In this demonstration, I am going to build up the model using measures. There will be measures for each of the variables in the equation.
Written in plain English below is an example of a calculation we need to do to predict the survival of a 2nd class male:
From the training data, we need measures that calculate:
- The total probability any passenger survived
- From the passengers who survived
- What fraction were 2nd class
- What fraction were male
- The probability a passenger was both male and 2nd class
To get started, I created a couple of DAX measures to calculate the number of passengers in the training set, and the number of those who survived.
The first measure is the probability of any passenger surviving. Which is just the number of passengers who survived, divided by the number of passengers.
Then I created a measure to calculate the odds a passenger is part of a certain class, given they survive. This measure determines a passenger’s class, then counts the number of passengers who were also in that class and survived. Finally, dividing that number by the total number of survivors.
Then the odds of being a certain sex and surviving. The logic is similar to the above measure, just using sex instead of class.
In the denominator, I calculate the total probability a passenger is both a certain sex and class.
All of these measures then got put together into one final measure to give the probability of survival.
Validating Your Model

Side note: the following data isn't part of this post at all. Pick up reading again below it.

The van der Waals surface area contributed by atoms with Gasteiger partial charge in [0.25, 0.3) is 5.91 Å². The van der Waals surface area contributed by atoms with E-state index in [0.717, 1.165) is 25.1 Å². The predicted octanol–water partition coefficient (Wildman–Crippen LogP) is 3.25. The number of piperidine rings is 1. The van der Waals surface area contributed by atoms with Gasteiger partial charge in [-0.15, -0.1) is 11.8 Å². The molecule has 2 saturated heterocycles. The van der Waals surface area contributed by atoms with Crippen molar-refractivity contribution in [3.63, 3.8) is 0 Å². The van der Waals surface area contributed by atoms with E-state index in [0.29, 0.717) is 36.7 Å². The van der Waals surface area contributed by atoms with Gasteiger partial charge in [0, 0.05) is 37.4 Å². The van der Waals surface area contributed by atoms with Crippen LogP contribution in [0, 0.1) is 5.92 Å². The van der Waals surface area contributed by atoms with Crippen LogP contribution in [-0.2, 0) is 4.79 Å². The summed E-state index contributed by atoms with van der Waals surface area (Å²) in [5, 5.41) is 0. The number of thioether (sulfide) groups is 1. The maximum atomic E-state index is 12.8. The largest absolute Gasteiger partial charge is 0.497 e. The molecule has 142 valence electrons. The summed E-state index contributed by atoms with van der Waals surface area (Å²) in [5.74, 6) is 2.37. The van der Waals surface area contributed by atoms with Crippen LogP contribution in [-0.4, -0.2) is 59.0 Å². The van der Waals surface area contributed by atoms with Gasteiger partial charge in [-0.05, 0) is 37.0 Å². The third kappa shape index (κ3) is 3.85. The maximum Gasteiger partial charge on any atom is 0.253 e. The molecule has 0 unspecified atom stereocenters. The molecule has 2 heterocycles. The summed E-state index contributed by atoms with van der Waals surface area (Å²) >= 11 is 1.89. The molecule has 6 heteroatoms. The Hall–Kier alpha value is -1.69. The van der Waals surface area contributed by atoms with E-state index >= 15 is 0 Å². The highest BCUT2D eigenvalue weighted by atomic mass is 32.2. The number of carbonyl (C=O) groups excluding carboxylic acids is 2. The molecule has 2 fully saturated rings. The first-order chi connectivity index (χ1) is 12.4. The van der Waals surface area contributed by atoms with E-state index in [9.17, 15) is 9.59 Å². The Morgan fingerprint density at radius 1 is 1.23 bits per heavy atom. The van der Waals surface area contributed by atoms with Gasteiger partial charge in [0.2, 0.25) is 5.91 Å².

Once you have a model, the next step is to validate it to see how effective it is. For this reason, I left 20% of the passengers out of the training set. These are in the test set and will be used for validation.
The output of the model is a probability with values from 0 to 1. Higher values predict survival and lower values predict death. However, this value is relative to the dataset. We need to determine what point in this value range most accurately represents the threshold between a high and low probability of survival by testing it.
To make a decision, we need to assume a dividing, or threshold, value in the probability range. Probabilities above that threshold predict survival, while those below predict death.
To begin, I will make a table, like a ‘what if’ parameter, with a range of possible threshold values.
Then I created a measure that will use the values of this table to evaluate the accuracy of a prediction for a given threshold value. This measure will iterate over the test set and evaluate the model for each passenger. If the passenger is predicted to survive and did so, then it is a true positive.
Similarly, it classifies passengers who died and had a probability below the threshold as true negatives. The opposite of a true positive and negative is a false positive or negative. This is when the model is predicting the opposite of what happened.
We can then use this measure in a line chart.
As we can see on the graph, if we assume a threshold of about 0.7, we can accurately predict the outcome of over 80% of the passengers. So this model does a pretty good job of predicting a passenger’s mortality.
In a real-world scenario, you would have to determine what level of accuracy is acceptable. No model will ever be 100% correct, but that is often not necessary to be valuable.
In this blog, I have shown how to implement a simple Naive Bayes predictive model in Power BI using nothing but DAX. I hope this will be helpful to you with your reporting. This type of approach can be very useful to quickly create simple predictive models in Power BI and take your reporting to the next level.